Sunday, 3 January 2016

Globe and Mail on Bank of Nova Scotia

I was reading the Saturday globe and read the following article which I found ridiculous.  The author suggests buying Bank of Nova Scotia.  I've underlined the author's key points in the article reproduced below:

The author has used a 15 year sample to backtest this strategy, which is, "buy the previous year's worst performing bank relative to the group".  According to his research, this strategy "is a remarkable and effective stock-picking strategy".  

My comments are below:

  • BNS has about 47% Int'l exposure vs. 53% Cdn exposure in terms of revenues.  Latam accounted for $5.3B of total revenue in 2015, or 22% of total, compared to $5B of total revenue in 2014, or 21% of total.  BNS also has significant revenues and income from "Other International" (Europe, Asia, etc), about $4.8B (20%) / $1.3B (19%) in 2015 vs. $4.5B (19%) / $1.3B (18%) in 2014.   The author does not provide much if any real detailed analysis in the article about what the geographic distribution means.  BNS has obviously lagged the peer group for a reason though, and it is the job of the insightful investor/analyst to try to understand why. Is close to 36% (2015) vs. 35% (2014) of profits coming from Other International and Latam a concern? Yes/no/maybe?  And if it isn't, why has BNS underperformed peers?  The author seems to be looking past this relative under-performance without asking why 

  • I analyzed all of the CDN banks on price book basis.  BNS is not absolutely cheap, but it is cheaper than it's peer group.  It's trading @ 1.37x book.  This compares to BMO @ 1.38x book, TD @ 1.6x book, RY @ 1.88x book, NA @ 1.42x book, and CM @ 1.78x book.  Cdn Western Bank (the true contrarian pick of all the Cdn banks due to loan exposure in Western Canada) trades at .87x book.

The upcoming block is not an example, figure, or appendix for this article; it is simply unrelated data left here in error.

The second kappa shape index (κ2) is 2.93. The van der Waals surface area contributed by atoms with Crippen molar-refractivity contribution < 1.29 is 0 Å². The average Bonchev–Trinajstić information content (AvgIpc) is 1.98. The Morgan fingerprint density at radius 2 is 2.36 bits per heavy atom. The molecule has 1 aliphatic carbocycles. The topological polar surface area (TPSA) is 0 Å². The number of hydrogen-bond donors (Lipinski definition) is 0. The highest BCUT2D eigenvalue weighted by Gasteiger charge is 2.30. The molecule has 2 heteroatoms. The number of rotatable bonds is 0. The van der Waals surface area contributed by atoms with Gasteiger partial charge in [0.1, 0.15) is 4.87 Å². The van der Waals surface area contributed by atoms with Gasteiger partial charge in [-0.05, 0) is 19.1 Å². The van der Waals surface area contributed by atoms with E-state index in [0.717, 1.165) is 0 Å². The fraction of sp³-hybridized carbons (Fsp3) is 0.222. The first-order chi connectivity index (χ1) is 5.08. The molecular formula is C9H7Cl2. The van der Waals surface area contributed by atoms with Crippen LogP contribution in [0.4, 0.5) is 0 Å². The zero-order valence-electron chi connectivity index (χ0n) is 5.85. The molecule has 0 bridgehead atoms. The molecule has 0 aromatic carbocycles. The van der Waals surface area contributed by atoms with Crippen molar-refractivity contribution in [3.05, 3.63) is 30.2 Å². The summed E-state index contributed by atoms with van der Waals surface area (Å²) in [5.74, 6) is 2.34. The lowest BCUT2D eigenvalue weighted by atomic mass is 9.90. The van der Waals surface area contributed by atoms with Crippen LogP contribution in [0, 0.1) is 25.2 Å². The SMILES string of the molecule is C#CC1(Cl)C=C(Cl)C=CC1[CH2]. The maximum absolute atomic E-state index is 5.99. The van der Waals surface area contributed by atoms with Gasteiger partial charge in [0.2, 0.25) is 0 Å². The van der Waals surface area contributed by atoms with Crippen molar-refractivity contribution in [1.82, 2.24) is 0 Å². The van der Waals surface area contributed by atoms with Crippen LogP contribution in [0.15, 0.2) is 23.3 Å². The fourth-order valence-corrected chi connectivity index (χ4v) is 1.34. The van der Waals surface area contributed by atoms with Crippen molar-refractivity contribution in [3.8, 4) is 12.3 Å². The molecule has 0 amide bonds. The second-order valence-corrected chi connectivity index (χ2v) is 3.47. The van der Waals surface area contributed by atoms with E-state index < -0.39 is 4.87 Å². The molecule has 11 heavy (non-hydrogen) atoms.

• ROE for all the Cdn banks is significantly higher than US peers.  I think this is b/c large US banks have had to maintain higher capitalizations under more stringent regulatory requirements coming out of the 08/09 crisis.  I take this to mean that in Canada, higher ROE is more a case of higher leverage allowed, until now.  Apparently, this is about to change under new OSFI capital adequacy requirements leading up to 2019.  If Cdn banks have to post more regulatory capital, both BVPS will increase and ROE will decrease, see link here 

  • Is 15 years enough of a sample?  It includes the 2000 tech bubble crash (mostly irrelevant to Cdn mortgage loans) and the 2008 crash (minimal impact due to US subprime issues). If the author really wants to analyze Cdn bank performance properly, he needs to expand his sample to include Cdn real estate busts, and for this, he needs to go back to 1979-1982 and possibly earlier